Hunters’ Moon

We discussed solar cycles and Halloween, it seems only fair to enjoy the wonders of lunar cycles too. An interesting update in the mailbox this morning. OK, I confess to being a subscriber to Dr Tony Phillips’ Spaceweather channel 😉

This week’s full Moon is the biggest full Moon of 2007. It’s no illusion. Some full Moons are genuinely larger than others and tonight’s will be a whopper. Why? Because, the Moon’s orbit is an ellipse with one side 30,000 miles closer to Earth than the other. The full Moon of Oct. 25-26 is located on the near side, making it appear as much as 14% bigger and 30% brighter than lesser full Moons we’ve seen earlier in 2007.

In the language of astronomy, the two ends of the Moon’s orbit are called “apogee” and “perigee.” Apogee is the farthest point, perigee the nearest. This week’s full Moon is a “perigee Moon” with extra-high “perigean tides.” The Moon is 14% bigger, but can you actually tell the difference?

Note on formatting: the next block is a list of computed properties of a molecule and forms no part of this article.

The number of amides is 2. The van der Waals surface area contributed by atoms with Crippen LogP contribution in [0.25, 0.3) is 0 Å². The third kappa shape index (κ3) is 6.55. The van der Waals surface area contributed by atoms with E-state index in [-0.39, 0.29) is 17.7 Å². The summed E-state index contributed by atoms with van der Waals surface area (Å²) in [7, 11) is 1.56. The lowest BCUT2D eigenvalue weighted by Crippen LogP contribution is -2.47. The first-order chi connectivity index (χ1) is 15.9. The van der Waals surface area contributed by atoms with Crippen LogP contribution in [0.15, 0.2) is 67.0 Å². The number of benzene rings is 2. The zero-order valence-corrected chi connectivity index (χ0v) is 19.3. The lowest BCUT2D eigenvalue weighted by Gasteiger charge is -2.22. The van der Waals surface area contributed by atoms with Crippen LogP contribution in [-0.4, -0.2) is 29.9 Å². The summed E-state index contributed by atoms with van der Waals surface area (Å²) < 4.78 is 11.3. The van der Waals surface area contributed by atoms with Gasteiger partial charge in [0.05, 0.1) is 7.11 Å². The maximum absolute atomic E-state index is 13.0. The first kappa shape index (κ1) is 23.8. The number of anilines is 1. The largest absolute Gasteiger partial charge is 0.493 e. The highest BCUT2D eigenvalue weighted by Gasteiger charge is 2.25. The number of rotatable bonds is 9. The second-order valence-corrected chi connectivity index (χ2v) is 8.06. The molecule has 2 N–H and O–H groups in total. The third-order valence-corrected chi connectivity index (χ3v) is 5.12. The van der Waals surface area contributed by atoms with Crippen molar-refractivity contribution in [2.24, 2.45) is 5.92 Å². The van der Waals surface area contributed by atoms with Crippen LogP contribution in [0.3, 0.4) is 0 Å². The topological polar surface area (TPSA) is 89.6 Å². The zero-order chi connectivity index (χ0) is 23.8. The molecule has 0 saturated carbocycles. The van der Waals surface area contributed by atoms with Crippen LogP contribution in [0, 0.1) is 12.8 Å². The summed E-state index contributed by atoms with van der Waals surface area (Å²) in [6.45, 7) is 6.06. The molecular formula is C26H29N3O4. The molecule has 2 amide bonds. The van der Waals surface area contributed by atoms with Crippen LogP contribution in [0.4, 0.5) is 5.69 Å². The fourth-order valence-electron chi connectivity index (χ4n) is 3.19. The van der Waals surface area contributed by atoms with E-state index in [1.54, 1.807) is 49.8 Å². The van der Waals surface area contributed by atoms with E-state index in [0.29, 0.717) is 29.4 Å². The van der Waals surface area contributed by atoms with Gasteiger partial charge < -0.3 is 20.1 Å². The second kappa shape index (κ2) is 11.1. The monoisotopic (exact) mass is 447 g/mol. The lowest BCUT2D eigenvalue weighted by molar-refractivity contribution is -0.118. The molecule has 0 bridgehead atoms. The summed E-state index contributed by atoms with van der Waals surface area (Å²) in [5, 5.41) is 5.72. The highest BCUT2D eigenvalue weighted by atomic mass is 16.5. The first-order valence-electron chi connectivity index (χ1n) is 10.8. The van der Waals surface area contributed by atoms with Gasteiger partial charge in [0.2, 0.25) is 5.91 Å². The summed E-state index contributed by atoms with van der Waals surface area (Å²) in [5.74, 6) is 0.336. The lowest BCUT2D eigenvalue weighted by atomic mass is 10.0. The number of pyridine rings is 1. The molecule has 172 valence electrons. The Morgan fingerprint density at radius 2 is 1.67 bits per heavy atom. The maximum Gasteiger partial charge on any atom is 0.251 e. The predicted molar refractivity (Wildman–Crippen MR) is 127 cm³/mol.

Incidentally, the October full moon is also known as Hunters’ Moon. Hails from Northern Europe, where with the leaves falling and the deer fattened, it is time to hunt. Since the fields have been reaped, hunters can easily see fox and the animals which have come out to glean. More references to full moon names courtesy of the Farmers’ Almanac.

Want more on the moon? View phases of the moon for any date from the 19th to the 22nd centuries in virtual world 🙂


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